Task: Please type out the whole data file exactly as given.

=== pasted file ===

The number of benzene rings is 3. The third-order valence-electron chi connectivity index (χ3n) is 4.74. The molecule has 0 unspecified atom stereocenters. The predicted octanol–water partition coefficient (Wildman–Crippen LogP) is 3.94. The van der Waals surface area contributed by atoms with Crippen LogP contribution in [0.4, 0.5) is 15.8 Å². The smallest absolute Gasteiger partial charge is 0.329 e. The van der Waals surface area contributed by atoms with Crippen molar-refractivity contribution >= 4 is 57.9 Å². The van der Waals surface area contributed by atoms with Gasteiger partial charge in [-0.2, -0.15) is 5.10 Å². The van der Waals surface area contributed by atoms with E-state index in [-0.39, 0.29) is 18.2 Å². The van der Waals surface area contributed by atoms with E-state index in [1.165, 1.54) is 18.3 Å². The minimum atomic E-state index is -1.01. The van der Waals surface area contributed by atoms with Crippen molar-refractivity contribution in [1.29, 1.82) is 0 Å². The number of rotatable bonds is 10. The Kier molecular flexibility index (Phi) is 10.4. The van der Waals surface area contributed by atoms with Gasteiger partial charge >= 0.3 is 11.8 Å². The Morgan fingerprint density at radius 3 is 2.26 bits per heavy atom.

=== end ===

The number of benzene rings is 3. The third-order valence-electron chi connectivity index (χ3n) is 4.74. The molecule has 0 unspecified atom stereocenters. The predicted octanol–water partition coefficient (Wildman–Crippen LogP) is 3.94. The van der Waals surface area contributed by atoms with Crippen LogP contribution in [0.4, 0.5) is 15.8 Å². The smallest absolute Gasteiger partial charge is 0.329 e. The van der Waals surface area contributed by atoms with Crippen molar-refractivity contribution >= 4 is 57.9 Å². The van der Waals surface area contributed by atoms with Gasteiger partial charge in [-0.2, -0.15) is 5.10 Å². The van der Waals surface area contributed by atoms with E-state index in [-0.39, 0.29) is 18.2 Å². The van der Waals surface area contributed by atoms with E-state index in [1.165, 1.54) is 18.3 Å². The minimum atomic E-state index is -1.01. The van der Waals surface area contributed by atoms with Crippen molar-refractivity contribution in [1.29, 1.82) is 0 Å². The number of rotatable bonds is 10. The Kier molecular flexibility index (Phi) is 10.4. The van der Waals surface area contributed by atoms with Gasteiger partial charge >= 0.3 is 11.8 Å². The Morgan fingerprint density at radius 3 is 2.26 bits per heavy atom.